Because the main purpose of rendition is to evade legal protections for prisoners and their treatment, the use of torture and abuse is a major human rights concern. The Amnesty report notes that rendition flights "are crimes under international law, involving multiple human rights violations."
"In certain circumstances," the report reads, "they are crimes against humanity, and can be prosecuted in international criminal proceedings."
Specifically, rendition flights, such as those apparently ordered by the CIA, violate the International Convention for the Protection of All Persons from Enforced Disappearance. This convention defines enforced disappearance as the: "arrest, detention, abduction or any other form of deprivation of liberty committed by agents of the State or by persons or groups of persons acting with the authorization, support or acquiescence of the State, followed by a refusal to acknowledge the deprivation of liberty or by concealment of the fate or whereabouts of the disappeared person, which place such a person outside the protection of the law."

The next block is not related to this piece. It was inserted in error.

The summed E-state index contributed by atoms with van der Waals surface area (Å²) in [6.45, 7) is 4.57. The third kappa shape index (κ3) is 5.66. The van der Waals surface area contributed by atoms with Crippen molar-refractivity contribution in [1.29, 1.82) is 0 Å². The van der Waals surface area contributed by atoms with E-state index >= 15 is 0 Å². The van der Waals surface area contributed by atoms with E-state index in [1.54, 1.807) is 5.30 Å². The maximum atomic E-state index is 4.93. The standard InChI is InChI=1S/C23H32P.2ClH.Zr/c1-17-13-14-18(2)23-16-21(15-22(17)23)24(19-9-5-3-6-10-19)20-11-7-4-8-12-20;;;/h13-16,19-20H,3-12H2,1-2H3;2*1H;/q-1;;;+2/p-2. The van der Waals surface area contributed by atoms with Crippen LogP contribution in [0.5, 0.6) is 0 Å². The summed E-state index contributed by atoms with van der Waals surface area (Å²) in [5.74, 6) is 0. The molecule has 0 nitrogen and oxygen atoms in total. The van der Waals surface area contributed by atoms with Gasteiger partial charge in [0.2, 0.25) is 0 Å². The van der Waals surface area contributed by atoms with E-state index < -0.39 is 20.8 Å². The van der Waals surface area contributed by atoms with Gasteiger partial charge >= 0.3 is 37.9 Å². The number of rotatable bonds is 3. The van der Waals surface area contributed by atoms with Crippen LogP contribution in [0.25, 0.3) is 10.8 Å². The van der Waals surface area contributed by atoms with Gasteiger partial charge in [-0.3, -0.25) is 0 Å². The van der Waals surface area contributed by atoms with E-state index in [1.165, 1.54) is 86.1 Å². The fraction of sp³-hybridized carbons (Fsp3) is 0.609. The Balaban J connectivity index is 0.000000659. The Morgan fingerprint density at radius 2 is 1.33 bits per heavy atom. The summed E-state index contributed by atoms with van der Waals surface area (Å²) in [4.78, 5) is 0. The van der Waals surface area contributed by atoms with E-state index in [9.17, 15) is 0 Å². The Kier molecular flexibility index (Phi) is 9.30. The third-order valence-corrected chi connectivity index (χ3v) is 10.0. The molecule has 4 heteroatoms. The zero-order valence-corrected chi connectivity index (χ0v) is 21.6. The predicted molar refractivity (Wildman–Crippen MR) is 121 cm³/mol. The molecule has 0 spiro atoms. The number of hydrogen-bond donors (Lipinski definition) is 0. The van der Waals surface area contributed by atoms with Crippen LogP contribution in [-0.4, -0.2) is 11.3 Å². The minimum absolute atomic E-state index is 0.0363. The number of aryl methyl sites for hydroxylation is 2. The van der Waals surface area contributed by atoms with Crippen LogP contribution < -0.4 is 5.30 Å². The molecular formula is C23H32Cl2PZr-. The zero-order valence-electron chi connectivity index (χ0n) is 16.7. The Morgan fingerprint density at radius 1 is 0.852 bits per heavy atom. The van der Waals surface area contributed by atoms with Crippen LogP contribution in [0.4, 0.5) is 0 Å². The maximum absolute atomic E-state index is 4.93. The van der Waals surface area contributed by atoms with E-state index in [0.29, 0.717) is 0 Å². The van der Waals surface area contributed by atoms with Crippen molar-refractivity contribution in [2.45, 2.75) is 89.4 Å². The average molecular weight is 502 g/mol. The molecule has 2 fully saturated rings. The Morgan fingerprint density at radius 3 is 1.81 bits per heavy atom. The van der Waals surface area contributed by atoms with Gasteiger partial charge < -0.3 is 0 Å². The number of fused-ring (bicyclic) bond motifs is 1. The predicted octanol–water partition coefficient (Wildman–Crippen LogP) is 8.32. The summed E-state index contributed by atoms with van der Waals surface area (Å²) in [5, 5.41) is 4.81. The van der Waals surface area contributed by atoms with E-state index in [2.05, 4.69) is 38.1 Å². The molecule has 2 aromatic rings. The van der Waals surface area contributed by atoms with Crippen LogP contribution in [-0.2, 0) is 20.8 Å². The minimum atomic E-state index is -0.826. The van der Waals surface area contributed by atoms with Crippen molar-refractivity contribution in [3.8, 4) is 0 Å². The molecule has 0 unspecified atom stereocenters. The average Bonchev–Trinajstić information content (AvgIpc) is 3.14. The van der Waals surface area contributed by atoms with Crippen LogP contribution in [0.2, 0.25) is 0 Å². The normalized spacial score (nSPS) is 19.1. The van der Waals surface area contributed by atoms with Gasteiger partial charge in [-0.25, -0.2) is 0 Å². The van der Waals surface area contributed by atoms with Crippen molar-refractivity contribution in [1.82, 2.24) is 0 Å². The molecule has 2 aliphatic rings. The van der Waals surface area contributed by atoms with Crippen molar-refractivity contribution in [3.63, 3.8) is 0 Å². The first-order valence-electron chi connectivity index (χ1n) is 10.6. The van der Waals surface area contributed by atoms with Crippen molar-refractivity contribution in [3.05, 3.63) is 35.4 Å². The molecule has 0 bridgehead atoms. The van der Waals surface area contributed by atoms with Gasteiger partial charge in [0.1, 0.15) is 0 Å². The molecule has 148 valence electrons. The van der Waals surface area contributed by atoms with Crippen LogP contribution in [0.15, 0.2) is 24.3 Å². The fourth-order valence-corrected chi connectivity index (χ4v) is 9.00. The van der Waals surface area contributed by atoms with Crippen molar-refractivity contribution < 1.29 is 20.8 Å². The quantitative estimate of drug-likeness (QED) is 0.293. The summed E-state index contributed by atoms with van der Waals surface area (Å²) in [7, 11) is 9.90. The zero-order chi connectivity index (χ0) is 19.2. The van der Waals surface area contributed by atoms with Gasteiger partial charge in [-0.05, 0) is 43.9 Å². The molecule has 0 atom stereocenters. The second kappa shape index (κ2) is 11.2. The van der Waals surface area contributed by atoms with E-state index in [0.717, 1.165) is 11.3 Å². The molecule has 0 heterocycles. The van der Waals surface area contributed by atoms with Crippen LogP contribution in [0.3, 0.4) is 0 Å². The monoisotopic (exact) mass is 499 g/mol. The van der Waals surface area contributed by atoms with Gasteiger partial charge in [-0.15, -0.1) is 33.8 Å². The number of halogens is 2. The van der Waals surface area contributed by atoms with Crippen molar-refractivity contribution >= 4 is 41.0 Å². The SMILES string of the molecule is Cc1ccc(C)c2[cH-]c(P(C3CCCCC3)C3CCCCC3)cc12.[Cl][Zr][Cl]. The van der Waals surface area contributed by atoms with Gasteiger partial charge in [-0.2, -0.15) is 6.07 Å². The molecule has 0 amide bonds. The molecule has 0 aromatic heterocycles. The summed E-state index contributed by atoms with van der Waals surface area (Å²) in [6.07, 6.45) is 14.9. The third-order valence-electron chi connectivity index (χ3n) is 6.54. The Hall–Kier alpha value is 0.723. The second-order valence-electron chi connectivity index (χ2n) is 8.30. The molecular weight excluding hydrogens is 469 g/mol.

"The US administration has tried to circumvent the ban on torture and other ill-treatment in many ways," said Amnesty International Secretary General, Irene Khan. "The latest evidence shows how the administration is manipulating commercial arrangements in order to be able to transfer people in violation of international law. It demonstrates the length to which the US government will go to conceal these abductions,"
Amnesty called on all states not to tolerate rendition flights and "for the transfer of any detainee to other countries to take place with proper safeguards, including judicial oversight, and the use of official aircraft."
Further, Amnesty called on aviation companies "to take specific and immediate action to ensure that aviation companies do not lease their aircraft in circumstances in which they may be used in renditions."
--Joel Wendland is managing editor of Political Affairs and will be door-knocking and phone-banking this fall to bring down the corrupt Republican Congress.